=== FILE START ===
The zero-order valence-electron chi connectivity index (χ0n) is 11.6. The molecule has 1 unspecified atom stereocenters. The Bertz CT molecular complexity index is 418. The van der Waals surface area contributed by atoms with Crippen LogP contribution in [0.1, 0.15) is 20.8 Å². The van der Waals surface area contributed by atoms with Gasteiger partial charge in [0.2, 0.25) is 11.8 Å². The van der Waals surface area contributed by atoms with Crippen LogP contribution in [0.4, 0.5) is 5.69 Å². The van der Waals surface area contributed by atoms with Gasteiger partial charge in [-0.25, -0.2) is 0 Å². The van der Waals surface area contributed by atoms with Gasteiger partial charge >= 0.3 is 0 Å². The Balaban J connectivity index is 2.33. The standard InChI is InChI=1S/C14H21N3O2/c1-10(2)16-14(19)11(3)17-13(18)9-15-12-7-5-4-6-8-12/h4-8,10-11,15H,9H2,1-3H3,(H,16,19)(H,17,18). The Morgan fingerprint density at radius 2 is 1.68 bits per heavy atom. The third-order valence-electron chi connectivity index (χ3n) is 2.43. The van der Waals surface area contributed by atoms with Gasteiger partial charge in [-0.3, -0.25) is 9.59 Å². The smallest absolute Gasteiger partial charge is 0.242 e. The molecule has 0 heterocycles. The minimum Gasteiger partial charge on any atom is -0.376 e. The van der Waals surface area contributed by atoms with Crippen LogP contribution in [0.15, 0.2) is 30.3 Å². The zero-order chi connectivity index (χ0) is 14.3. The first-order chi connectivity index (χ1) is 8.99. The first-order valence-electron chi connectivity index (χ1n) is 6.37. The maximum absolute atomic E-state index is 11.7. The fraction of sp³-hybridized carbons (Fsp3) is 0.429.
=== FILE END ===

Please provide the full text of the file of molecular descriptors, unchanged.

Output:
The zero-order valence-electron chi connectivity index (χ0n) is 11.6. The molecule has 1 unspecified atom stereocenters. The Bertz CT molecular complexity index is 418. The van der Waals surface area contributed by atoms with Crippen LogP contribution in [0.1, 0.15) is 20.8 Å². The van der Waals surface area contributed by atoms with Gasteiger partial charge in [0.2, 0.25) is 11.8 Å². The van der Waals surface area contributed by atoms with Crippen LogP contribution in [0.4, 0.5) is 5.69 Å². The van der Waals surface area contributed by atoms with Gasteiger partial charge in [-0.25, -0.2) is 0 Å². The van der Waals surface area contributed by atoms with Gasteiger partial charge >= 0.3 is 0 Å². The Balaban J connectivity index is 2.33. The standard InChI is InChI=1S/C14H21N3O2/c1-10(2)16-14(19)11(3)17-13(18)9-15-12-7-5-4-6-8-12/h4-8,10-11,15H,9H2,1-3H3,(H,16,19)(H,17,18). The Morgan fingerprint density at radius 2 is 1.68 bits per heavy atom. The third-order valence-electron chi connectivity index (χ3n) is 2.43. The van der Waals surface area contributed by atoms with Gasteiger partial charge in [-0.3, -0.25) is 9.59 Å². The smallest absolute Gasteiger partial charge is 0.242 e. The molecule has 0 heterocycles. The minimum Gasteiger partial charge on any atom is -0.376 e. The van der Waals surface area contributed by atoms with Crippen LogP contribution in [0.15, 0.2) is 30.3 Å². The zero-order chi connectivity index (χ0) is 14.3. The first-order chi connectivity index (χ1) is 8.99. The first-order valence-electron chi connectivity index (χ1n) is 6.37. The maximum absolute atomic E-state index is 11.7. The fraction of sp³-hybridized carbons (Fsp3) is 0.429.